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Memory-based attacks surge, hackers evade cloud security defences | #hacking | #cybersecurity | #infosec | #comptia | #pentest | #hacker


There has been a 1,400% surge in memory-based attacks as hackers evade traditional cloud security defences, a new report has found.

Aqua Security has published its 2023 cloud native threat report, which summarises research and observations by Aqua Nautilus researchers.

Based on analysis of actual attacks in the wild, the report provides security practitioners insight into threat actors’ changing tactics, techniques and procedures in order to better protect their cloud environments.

The report covers three key areas: software supply chain; risk posture, which includes vulnerabilities and misconfigurations; and runtime protection.

Of the many findings, one of the most significant demonstrates that threat actors are heavily investing resources to avoid detection to establish a stronger foothold in compromised systems.

Nautilus research found that, compared to findings in the 2022 report, there has been a 1,400% increase in fileless or memory-based attacks, which exploit existing software, applications, and protocols to perform malicious activities.

In fact, threat actors are using many techniques to conceal their campaigns. Aggregated honeypot data collected over a six-month period showed that more than 50% of the attacks focused on defence evasion.

These attacks included masquerading techniques, such as files executed from /tmp, and obfuscated files or information, such as dynamic loading of code. These findings illustrate the critical importance of runtime security.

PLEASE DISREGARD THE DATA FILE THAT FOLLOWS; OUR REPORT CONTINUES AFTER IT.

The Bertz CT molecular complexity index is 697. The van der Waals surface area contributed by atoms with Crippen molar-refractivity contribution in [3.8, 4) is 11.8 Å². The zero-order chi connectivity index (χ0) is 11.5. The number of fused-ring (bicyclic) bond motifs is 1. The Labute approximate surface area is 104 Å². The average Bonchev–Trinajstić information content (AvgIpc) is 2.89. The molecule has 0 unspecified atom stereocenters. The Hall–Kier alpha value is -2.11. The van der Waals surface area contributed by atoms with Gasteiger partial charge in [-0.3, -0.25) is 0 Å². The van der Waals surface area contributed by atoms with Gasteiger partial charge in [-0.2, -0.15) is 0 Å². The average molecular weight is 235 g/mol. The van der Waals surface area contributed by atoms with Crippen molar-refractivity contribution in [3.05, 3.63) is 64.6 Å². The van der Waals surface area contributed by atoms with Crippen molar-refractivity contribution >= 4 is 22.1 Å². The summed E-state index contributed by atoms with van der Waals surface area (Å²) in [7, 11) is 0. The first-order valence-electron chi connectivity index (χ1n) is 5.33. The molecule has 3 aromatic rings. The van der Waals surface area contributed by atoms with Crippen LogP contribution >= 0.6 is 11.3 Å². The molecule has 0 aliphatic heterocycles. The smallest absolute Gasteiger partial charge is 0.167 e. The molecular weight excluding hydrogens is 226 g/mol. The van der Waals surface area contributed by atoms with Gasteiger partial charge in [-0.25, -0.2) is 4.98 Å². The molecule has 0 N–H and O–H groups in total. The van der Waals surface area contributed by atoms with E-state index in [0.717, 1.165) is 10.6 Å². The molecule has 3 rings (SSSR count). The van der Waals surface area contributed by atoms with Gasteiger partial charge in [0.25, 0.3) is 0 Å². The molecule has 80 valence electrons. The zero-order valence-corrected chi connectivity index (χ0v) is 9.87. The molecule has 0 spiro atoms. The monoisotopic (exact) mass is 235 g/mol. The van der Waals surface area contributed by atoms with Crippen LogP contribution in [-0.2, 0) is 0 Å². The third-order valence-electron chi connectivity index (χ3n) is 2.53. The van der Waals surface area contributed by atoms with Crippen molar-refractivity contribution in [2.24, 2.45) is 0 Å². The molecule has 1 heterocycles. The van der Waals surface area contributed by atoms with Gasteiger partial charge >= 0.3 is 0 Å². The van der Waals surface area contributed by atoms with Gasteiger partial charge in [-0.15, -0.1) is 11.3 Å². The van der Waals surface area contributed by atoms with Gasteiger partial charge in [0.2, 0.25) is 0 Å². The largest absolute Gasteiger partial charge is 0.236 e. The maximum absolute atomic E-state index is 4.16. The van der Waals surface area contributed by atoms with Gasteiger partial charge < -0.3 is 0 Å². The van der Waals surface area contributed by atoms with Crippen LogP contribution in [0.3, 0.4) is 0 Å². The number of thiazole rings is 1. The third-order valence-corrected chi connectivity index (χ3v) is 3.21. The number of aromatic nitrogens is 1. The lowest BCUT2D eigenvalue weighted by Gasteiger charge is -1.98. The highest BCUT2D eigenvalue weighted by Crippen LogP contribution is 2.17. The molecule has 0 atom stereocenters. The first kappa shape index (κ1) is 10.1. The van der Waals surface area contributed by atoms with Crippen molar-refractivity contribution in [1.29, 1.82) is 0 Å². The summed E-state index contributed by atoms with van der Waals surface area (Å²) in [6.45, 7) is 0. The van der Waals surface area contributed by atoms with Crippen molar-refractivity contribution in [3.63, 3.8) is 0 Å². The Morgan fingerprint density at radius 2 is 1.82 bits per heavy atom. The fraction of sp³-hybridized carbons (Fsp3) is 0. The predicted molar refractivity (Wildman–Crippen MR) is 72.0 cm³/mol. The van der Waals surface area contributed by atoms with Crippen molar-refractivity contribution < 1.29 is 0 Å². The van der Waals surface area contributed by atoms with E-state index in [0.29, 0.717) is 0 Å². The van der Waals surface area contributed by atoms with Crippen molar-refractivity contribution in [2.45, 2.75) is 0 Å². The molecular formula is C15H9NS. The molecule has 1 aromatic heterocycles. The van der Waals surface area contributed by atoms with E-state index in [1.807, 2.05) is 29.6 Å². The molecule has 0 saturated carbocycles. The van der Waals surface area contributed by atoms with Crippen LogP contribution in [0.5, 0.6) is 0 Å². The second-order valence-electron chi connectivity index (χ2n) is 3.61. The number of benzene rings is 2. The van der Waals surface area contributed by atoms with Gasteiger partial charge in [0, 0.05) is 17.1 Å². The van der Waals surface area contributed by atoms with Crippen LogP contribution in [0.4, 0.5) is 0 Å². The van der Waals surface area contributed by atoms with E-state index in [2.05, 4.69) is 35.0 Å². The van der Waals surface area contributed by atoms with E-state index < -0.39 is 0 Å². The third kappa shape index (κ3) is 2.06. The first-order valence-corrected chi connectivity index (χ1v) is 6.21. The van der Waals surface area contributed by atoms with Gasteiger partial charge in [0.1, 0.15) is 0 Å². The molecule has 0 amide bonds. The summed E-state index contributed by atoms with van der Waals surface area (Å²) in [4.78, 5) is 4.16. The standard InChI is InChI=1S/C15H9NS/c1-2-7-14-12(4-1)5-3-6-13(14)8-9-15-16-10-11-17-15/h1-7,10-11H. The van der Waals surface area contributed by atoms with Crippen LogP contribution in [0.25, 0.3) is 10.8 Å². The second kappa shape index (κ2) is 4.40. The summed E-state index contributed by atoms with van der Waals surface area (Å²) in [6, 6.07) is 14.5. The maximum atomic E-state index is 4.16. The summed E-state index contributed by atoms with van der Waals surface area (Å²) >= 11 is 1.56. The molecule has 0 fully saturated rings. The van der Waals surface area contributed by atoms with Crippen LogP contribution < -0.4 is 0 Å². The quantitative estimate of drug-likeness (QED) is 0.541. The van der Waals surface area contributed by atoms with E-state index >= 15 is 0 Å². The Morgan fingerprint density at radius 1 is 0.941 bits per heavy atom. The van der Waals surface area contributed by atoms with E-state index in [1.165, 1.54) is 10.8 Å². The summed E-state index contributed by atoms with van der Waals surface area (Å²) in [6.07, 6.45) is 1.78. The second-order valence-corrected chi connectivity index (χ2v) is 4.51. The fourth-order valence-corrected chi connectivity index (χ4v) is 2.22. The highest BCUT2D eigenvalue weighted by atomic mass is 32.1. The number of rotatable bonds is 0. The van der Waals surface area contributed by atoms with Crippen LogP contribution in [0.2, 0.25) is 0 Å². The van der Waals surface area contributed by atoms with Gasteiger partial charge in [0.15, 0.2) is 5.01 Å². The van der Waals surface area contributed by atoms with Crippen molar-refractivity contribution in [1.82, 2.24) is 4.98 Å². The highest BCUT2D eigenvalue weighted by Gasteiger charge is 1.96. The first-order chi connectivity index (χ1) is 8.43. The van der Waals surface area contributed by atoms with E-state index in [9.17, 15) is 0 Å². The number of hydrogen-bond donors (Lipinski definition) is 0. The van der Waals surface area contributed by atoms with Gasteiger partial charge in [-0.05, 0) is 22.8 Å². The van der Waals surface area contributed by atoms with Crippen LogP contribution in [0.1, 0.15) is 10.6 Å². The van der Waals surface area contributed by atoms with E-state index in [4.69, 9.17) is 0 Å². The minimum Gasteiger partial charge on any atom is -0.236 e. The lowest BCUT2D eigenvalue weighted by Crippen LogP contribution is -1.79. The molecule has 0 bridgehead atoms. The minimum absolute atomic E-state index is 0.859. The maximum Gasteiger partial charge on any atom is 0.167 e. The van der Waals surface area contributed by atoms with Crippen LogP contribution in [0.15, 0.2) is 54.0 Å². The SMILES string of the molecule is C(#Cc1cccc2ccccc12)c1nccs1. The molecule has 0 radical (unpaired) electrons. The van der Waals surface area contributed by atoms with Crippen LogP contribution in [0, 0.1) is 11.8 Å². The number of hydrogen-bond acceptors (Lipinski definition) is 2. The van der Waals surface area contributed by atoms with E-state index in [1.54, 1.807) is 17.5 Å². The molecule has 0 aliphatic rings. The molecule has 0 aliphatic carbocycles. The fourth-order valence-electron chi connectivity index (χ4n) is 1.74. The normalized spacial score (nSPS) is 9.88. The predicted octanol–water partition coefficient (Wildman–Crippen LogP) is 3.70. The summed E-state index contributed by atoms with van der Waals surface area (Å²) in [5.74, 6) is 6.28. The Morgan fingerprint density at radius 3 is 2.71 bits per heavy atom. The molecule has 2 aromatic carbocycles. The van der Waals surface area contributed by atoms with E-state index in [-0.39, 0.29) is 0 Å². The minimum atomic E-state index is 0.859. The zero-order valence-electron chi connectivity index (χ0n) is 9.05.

“Threat actors are more heavily focused on and increasingly successful at evading agentless solutions,” says Assaf Morag, lead threat intelligence researcher for Aqua Nautilus.

“The most persuasive evidence of this was our discovery of HeadCrab, the extremely sophisticated, stealthy, Redis-based malware that compromised more than 1,200 servers.

“When it comes to runtime security, only agent-based scanning can detect attacks like these that are designed to evade volume-based scanning technologies, and they are critical as evasion techniques continue to evolve.”

The report also highlights Nautilus research into software supply chain risk. It illustrates various areas in the cloud software supply chain that can be compromised and pose a significant threat to organisations.

In one specific use case, Nautilus demonstrates the implications of misconfigurations in the software supply chain and how they can lead to critical threats. This is significant because organisations of all sizes are at risk for misconfigurations and even minor misconfigurations can have a serious impact.

Ultimately, the research shows that protecting workloads with tools that understand how to interpret attacks on cloud runtime environments is crucial for ensuring the security and integrity of business data and applications.

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